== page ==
The core element for all of us involved in the making of Lest We Forget What was discovery. Given the real estate the Anzac legend occupies in Australia’s national identity we wanted to look at the past taking a fresh perspective and provoking debate without falling into the conventional ‘for’ or ‘against’ camps. This led us on an extraordinary global journey back and forth through time and back and forth across the political divide. Along the way the things we uncovered were quite startling.
This process of discovery began in our campaign to identify a new young female presenter who could embark on an emotional, intellectual and physical quest to unpack the mythologies versus the realities of ANZACs in the First World War. We wanted a young woman, because – to be perfectly frank – you don’t see a huge number of young women on our screens helming history documentaries. We had an extraordinary response to our call out and it was inspiring to see that there were so many smart and articulate young women drawn to the project. So if any broadcaster says in the future there just isn’t the talent pool out there – may Zeus strike them down.
In the end 27 year old Kate Aubusson was the absolute stand out for us. Kate is a passionate, hard working, brilliant, big-hearted individual and we were drawn to her verve and enthusiasm for the subject. Kate listens, thinks deeply and is utterly open and fearless. Kate can establish a rapport with anyone from scholars, to school kids, to soldiers. She’s just the kind of person you want to send on an arduous quest. Facing head-on the juggernaut velocity that is the 100th commemorations and climbing the gigantic edifice of the Anzac Spirit to get a glimpse of the unvarnished past is not for the fainthearted.
Filming took place over 11 months with the principle dates being the 6 months between Anzac Day 25th April at Gallipoli and Remembrance Day 11th November 2014 at the Menin Gate, Ypres, Belgium. We started at the deep end, heading to Anzac Cove for the 2014 Anzac Day Commemorations. In order to get coverage of the entire event from Istanbul to the Gallipoli and the dawn service – involved us shooting for 32 continuous hours. Even after we eventually downed tools and all headed back to Eceabat to collapse, Kate kept going. In her hotel room she switched on her handycam and kept filming her impressions of the experience.
Our principle locations for filming were basically those that physically chart the principle theatres of battle of ANZACs over the course of the War – Gallipoli 1915 and the Western Front – 1916,17,18 (over 700 km that runs through France and Belgium). We also filmed in Canberra – at the Australian War Memorial – the epicentre of the way Australians remember War, and the Royal Military College – Duntroon, where young officer cadets are trained for future military engagement based on the lessons of the past. My favourite location was the secluded Milson Island on the Hawkesbury river NSW which has the ruins of a quarantine camp that some of our over 60,000 WW1 soldiers who returned with VD were sent. It’s a haunting and weirdly other-worldy place – an island of lost history.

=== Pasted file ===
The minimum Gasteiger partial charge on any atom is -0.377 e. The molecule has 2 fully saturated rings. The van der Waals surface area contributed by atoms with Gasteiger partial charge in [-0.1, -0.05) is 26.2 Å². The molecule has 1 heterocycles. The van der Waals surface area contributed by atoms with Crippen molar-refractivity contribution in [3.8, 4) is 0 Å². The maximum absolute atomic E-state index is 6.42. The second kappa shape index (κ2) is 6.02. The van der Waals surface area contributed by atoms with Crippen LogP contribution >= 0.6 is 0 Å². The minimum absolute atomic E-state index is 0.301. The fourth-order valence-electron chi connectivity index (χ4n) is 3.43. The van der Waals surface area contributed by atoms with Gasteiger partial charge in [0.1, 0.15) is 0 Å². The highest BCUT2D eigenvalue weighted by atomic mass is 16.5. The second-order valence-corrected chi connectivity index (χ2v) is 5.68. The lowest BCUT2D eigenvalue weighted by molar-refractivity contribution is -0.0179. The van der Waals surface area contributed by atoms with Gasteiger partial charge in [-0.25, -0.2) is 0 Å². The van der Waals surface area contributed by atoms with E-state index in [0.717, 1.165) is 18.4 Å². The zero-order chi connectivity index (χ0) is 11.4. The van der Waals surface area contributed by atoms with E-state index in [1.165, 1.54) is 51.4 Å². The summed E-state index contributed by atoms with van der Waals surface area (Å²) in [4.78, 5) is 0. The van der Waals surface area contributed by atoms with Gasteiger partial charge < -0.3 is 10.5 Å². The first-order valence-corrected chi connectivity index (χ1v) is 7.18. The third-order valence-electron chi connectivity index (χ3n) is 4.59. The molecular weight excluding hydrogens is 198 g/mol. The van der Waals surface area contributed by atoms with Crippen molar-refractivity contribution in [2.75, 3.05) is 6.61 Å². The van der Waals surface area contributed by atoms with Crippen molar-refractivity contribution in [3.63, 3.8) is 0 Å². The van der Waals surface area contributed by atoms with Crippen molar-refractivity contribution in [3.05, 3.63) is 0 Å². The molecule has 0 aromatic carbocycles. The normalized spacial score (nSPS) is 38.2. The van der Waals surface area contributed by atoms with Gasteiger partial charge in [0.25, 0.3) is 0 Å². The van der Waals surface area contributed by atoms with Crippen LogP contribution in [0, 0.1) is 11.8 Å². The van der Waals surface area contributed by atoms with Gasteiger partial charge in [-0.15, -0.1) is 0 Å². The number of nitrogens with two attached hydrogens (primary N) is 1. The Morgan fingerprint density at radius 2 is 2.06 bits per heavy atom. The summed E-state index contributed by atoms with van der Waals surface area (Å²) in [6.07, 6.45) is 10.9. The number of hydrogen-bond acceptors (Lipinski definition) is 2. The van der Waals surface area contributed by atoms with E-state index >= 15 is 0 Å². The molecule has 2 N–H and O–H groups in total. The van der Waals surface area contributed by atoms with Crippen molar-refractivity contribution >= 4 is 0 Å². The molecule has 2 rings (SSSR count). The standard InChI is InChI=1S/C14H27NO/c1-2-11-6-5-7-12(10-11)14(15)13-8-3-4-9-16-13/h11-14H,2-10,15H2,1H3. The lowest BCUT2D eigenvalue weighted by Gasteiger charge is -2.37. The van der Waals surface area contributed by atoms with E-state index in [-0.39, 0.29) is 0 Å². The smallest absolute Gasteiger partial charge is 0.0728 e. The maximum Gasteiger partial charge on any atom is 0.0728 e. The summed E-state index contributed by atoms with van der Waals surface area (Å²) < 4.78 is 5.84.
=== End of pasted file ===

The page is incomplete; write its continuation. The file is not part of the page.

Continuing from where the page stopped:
Filmmakers love to tell stories about how brutally hard filming is when you’re on 95% outdoor locations in winter – freezing cold, rain, noisy dogs, cats, sheep, pigs, goats, trucks, tractors – but when you’re making a documentary about WW1, one’s momentary discomfort all seems a bit meaningless as you schlep back to the hotel for a hot shower from some Western Front battlefield filled with hundreds of thousands of bodies.
The fact is for all of us – for the most part, this was an incredible voyage – we met incredibly generous people from all over the world who helped us see a new vision for the past – a better a story for who we are as Australians – which is far more intriguing, surprising and awe inspiring.
There were two babies born over the duration of production and one death. Baby Grace Crawley was born less than 12 hours after her Father Rhys did an interview with Kate, and baby Solomon Speed, born to our composer Benjamin right at the moment that all the music was being finalised. The latter occurred tragically on our very last shoot day in February 2015. We were filming at the beautiful Anzac Memorial in Hyde Park – a monument built by the people of NSW for the tens of thousands of young men who never returned – when we noticed that a young man seemed to be in trouble about 100 metres away. We downed tools and went to help. I have an image of ambulances screaming through the park with Lucas our Cine giving directions, Dylan the producer consoling the young mans companion with Kate kneeling by his body giving him CPR, alas to no avail – quite a team and quite the Angel of Verdun (the real one). It seemed strangely apt that our film so steeped in the unvarnished reality of the dead should end in such a manner.